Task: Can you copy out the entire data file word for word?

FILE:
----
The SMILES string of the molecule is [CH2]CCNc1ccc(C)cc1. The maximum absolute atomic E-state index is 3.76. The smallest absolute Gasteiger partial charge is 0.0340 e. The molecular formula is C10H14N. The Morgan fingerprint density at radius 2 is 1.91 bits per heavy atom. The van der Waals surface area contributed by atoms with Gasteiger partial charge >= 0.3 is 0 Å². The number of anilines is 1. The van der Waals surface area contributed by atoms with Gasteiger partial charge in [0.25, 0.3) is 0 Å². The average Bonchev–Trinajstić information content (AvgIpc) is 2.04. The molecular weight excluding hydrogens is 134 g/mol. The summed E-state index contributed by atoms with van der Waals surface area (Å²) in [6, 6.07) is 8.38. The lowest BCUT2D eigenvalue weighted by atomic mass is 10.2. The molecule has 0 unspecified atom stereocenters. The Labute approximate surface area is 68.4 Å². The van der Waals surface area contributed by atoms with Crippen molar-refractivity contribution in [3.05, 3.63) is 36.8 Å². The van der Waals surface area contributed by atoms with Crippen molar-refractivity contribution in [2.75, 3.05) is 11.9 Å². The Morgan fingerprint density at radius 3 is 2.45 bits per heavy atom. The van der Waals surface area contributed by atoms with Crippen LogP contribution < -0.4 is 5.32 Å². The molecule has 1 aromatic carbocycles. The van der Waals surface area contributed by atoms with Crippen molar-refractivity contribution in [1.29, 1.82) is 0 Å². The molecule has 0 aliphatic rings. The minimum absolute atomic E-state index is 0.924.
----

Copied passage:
The SMILES string of the molecule is [CH2]CCNc1ccc(C)cc1. The maximum absolute atomic E-state index is 3.76. The smallest absolute Gasteiger partial charge is 0.0340 e. The molecular formula is C10H14N. The Morgan fingerprint density at radius 2 is 1.91 bits per heavy atom. The van der Waals surface area contributed by atoms with Gasteiger partial charge >= 0.3 is 0 Å². The number of anilines is 1. The van der Waals surface area contributed by atoms with Gasteiger partial charge in [0.25, 0.3) is 0 Å². The average Bonchev–Trinajstić information content (AvgIpc) is 2.04. The molecular weight excluding hydrogens is 134 g/mol. The summed E-state index contributed by atoms with van der Waals surface area (Å²) in [6, 6.07) is 8.38. The lowest BCUT2D eigenvalue weighted by atomic mass is 10.2. The molecule has 0 unspecified atom stereocenters. The Labute approximate surface area is 68.4 Å². The van der Waals surface area contributed by atoms with Crippen molar-refractivity contribution in [3.05, 3.63) is 36.8 Å². The van der Waals surface area contributed by atoms with Crippen molar-refractivity contribution in [2.75, 3.05) is 11.9 Å². The Morgan fingerprint density at radius 3 is 2.45 bits per heavy atom. The van der Waals surface area contributed by atoms with Crippen LogP contribution < -0.4 is 5.32 Å². The molecule has 1 aromatic carbocycles. The van der Waals surface area contributed by atoms with Crippen molar-refractivity contribution in [1.29, 1.82) is 0 Å². The molecule has 0 aliphatic rings. The minimum absolute atomic E-state index is 0.924.